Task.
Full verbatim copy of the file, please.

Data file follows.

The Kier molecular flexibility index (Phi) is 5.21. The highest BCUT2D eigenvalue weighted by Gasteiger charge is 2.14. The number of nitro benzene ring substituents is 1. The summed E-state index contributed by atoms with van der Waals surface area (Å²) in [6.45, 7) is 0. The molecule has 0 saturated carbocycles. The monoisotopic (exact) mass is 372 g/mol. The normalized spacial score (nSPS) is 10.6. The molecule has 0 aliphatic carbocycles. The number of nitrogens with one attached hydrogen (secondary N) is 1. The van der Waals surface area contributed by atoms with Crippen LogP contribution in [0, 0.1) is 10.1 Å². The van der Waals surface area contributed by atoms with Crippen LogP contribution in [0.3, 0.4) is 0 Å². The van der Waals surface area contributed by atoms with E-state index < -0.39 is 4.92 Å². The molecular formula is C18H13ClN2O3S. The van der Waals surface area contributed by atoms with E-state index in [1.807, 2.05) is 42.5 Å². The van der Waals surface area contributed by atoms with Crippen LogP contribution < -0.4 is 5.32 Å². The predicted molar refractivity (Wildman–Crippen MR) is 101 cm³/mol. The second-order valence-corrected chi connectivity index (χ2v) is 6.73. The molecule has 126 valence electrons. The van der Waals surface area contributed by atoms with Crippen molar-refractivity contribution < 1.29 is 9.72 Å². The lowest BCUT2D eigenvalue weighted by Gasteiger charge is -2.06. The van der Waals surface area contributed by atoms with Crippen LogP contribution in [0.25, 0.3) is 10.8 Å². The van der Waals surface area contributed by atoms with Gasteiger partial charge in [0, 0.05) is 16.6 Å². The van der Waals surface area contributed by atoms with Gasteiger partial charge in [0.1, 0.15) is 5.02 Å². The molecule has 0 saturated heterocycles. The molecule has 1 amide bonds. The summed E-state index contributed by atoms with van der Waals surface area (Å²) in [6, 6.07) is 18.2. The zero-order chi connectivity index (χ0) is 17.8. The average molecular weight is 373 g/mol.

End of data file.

The Kier molecular flexibility index (Phi) is 5.21. The highest BCUT2D eigenvalue weighted by Gasteiger charge is 2.14. The number of nitro benzene ring substituents is 1. The summed E-state index contributed by atoms with van der Waals surface area (Å²) in [6.45, 7) is 0. The molecule has 0 saturated carbocycles. The monoisotopic (exact) mass is 372 g/mol. The normalized spacial score (nSPS) is 10.6. The molecule has 0 aliphatic carbocycles. The number of nitrogens with one attached hydrogen (secondary N) is 1. The van der Waals surface area contributed by atoms with Crippen LogP contribution in [0, 0.1) is 10.1 Å². The van der Waals surface area contributed by atoms with Crippen LogP contribution in [0.3, 0.4) is 0 Å². The van der Waals surface area contributed by atoms with E-state index < -0.39 is 4.92 Å². The molecular formula is C18H13ClN2O3S. The van der Waals surface area contributed by atoms with E-state index in [1.807, 2.05) is 42.5 Å². The van der Waals surface area contributed by atoms with Crippen LogP contribution < -0.4 is 5.32 Å². The predicted molar refractivity (Wildman–Crippen MR) is 101 cm³/mol. The second-order valence-corrected chi connectivity index (χ2v) is 6.73. The molecule has 126 valence electrons. The van der Waals surface area contributed by atoms with Crippen molar-refractivity contribution < 1.29 is 9.72 Å². The lowest BCUT2D eigenvalue weighted by Gasteiger charge is -2.06. The van der Waals surface area contributed by atoms with Crippen LogP contribution in [0.25, 0.3) is 10.8 Å². The van der Waals surface area contributed by atoms with Gasteiger partial charge in [0, 0.05) is 16.6 Å². The van der Waals surface area contributed by atoms with Gasteiger partial charge in [0.1, 0.15) is 5.02 Å². The molecule has 0 saturated heterocycles. The molecule has 1 amide bonds. The summed E-state index contributed by atoms with van der Waals surface area (Å²) in [6, 6.07) is 18.2. The zero-order chi connectivity index (χ0) is 17.8. The average molecular weight is 373 g/mol.